Protest Reflection: How My 2020 March Began in 2012

A few weeks ago I joined a peaceful protest that began at Foley Square and made its way north to Washington Square Park. It had been maybe 2 years since I last spent time in this park. I had ended up splitting a bottle of wine with an on-again, off-again friend before a serendipitous encounter led to us taking a tourist picture for a couple that became a surprise marriage proposal. From that example of romantic love of eros to the radical love of agape in this moment, being there in Washington Square Park in the midst of a global pandemic as multiple marches convened together was a powerful moment. Honestly, I don’t enjoy the speeches that are often part of a protest. Like most graduations, the speeches are rife with cliches and roundabout reminders of our purpose. For myself, the labor of walking, interacting within the confined physical space of a protest, greeting voyeurs, and seeing the chaotic restlessness of a New York City pause is where the inspiration for change develops. While some teachers march for their students and mothers march for sons, the drive that brings people together is a reminder that a common sense of morality can compel you in times of injustice.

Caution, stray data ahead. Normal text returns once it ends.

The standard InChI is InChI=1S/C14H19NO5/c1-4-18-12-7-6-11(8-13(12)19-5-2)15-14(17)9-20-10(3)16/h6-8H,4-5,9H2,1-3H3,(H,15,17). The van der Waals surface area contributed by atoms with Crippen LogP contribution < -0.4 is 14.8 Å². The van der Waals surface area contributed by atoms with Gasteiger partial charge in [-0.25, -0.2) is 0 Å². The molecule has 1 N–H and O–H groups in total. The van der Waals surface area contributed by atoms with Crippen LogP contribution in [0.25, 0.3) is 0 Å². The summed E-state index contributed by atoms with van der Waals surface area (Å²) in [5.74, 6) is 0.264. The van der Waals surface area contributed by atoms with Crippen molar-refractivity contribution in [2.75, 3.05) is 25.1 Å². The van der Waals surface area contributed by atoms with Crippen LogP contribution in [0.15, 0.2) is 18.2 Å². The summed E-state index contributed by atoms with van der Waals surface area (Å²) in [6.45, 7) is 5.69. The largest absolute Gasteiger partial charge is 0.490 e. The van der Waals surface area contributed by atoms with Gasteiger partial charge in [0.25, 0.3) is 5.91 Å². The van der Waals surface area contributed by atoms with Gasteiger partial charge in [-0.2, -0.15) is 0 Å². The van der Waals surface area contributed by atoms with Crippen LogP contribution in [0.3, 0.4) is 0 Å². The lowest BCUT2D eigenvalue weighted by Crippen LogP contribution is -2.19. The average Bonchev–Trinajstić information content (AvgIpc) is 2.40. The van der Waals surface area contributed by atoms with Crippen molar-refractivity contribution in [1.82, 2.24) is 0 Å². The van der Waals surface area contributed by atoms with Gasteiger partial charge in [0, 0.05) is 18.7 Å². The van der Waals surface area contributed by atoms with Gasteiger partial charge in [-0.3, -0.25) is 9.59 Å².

Eventually, the protest again moved north from Washington Square Park towards the east side of the island, stopping by Union Square for a powerful moment of shared solidarity with a group of healthcare workers at the Mount Sinai offices on Fourth Avenue. As healthcare workers and protestors took a knee together, the overwhelming feeling of acceptance was relieving. As COVID-19 continually spreads across America, with cases spiking throughout the country, protest detractors claim the selfishness of marching during this time is no different than the desire for an economic reopening simply for a return to normalcy. I find the constant need to remind others that marching is not a social event or act of leisure, but a necessary response to injustice tiring. It is a laborious feat, requiring time, energy, and post-walk recovery. It’s a resistance march with a desire for radical change with a willingness to risk the immediate public health crisis of COVID-19 to address a long-term ignored public health endangerment that has taken more lives than the coronavirus: institutional racism and anti-blackness.

The Magnificent James Baldwin Explains The Riots Of 1968

The march paraded north through the Upper East Side before culminating in another kneel beside the main entrance of Carl Schurz Park on 87th Street. Gracie Mansion, the traditional home of the New York City mayor, is located in said park and is a symbolic structure of elitism located on the gap that separates the class divide of Spanish Harlem and the Upper East Side. As a former student of Regis High School, located on 84th Street and Park Avenue, I spent many hours in Carl Schurz as any commuting Bronx teenager would: lounging, rowdy, anxious to feel seen and heard in a place that was quick to other me. The Peter Pan statue located in Carl Schurz had been a place of solace for my friend group. Urban Lost Boys, we fantasized of a future where adults didn’t correct our behavior, police our bodies, and worry about our intentions.